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Strategic Leaders are able to influence others at every level of the organization. They do not need to ‘give orders’: People want to follow them because they can see that it makes sense and will benefit everyone. We all know individuals who may not be in formal leadership roles but whose opinion carries weight or who simply ’round up votes’ when necessary because people trust their judgment. Formal leaders need to learn (and adapt) how to replicate this behavior in order to become more influential. Being able to influence others is not about having positional power; it’s about building relationships, recognizing the value of diversity and creating an environment where everyone has multiple opportunities for development.

A key part of Strategic Leadership is building and maintaining relationships; relationships between individuals, within teams and across the entire organization. It’s about understanding ‘the big picture’ and the organizational context in which your team operates; it’s also about recognizing that you can’t (and shouldn’t) do everything by yourself.

Strategic Leaders are able to work well in teams: They value diversity and recognize that different people bring different perspectives to the mix. They create opportunities for others to work together and devise ways of resolving conflict and disagreements in a constructive way.

Strategic Leadership is also about making tough decisions: People expect their leaders to keep them safe, to protect what they have worked so hard for, and to guide them through risky or challenging times. This means taking action in order to safeguard what’s important and sometimes having the courage to do ‘what’s right’ even if it might be unpopular among some of your people.

A Strategic Leader demonstrates that they are committed by delivering on their promises; consistently following-through on actions; not over-promising (and under-delivering). They are also open to learning from their mistakes and making necessary changes.

These leadership skills will help you be a more effective leader if developed and applied with integrity, empathy and humility. You might have situational awareness or a vision for the future but unless you can communicate it clearly enough for others to understand – and adopt – your ideas will stay at the level of a good intention.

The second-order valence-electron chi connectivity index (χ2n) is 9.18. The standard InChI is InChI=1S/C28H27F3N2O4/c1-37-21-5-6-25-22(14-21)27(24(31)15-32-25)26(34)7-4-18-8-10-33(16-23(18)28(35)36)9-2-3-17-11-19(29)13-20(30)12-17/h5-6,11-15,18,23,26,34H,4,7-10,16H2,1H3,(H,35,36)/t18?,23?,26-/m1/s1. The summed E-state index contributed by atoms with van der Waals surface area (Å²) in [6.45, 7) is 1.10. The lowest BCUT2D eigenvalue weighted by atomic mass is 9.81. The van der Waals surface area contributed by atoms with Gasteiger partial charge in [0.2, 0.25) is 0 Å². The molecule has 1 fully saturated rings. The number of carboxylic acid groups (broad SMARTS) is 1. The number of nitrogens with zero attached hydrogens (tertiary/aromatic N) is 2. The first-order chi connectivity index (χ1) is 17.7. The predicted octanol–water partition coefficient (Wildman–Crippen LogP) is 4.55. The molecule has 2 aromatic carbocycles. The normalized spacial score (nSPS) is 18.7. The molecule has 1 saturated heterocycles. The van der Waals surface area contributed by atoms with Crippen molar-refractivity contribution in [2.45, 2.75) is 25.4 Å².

Strategic Leaders share a common vision and blend a variety of skills to help them achieve their goals within the context of the organization’s overall strategy. They have a clear sense of purpose, know where they’re going and what needs to be done to get there.

If you want to become more effective as a leader start by identifying your own ‘leadership style’ and the skills that have been most effective for you. Think about what might be missing from your skill-set or behaviors that need some work. This self-awareness will help you to identify the gaps, enabling you to select appropriate training and / or seek out coaching support.

Strategic leadership pros:

– Strategic leaders are able to see the big picture.

– Strategic leadership is less concerned with short-term targets and more concerned with long-term objectives.

– Strategic leaders are good at seeing all sides of the story in order to make effective decisions.

Strategic leadership cons:

– A strategic leader can’t be everywhere at once, and may need to delegate tasks at times.

– Strategic leaders work long hours and can face substantial stress (though this could be said for many leadership positions).

Strategic leadership in practice: using the “three P’s” to guide strategy development

– Developing a mission statement: All strategies must support the mission of an organization, which should be communicated throughout the organization.

– Setting goals: Strategic leaders help create realistic and measurable goals to raise accountability and ensure that employees can answer “how” when asked “what is your goal?”

– Developing a plan: It’s one thing to set goals, it’s another thing to create a plan so those goals can be achieved.

In summary,

Strategic leaders have strong interpersonal, communication and decision-making skills. Since strategic leadership is a long-term role, it can be conducted as a second career after years of experience in another field. Strategic leaders are able to effectively communicate their vision for the future within an organization.

In addition to being able to act strategically, they are also adept at bringing people together to achieve common goals. strategic leadership can be advantageous in uncertain times. By having a broader vision for the future, an understanding of how various factors within an organization affect others and the ability to make effective decisions; strategic leaders are well-equipped to lead their organizations through difficult situations.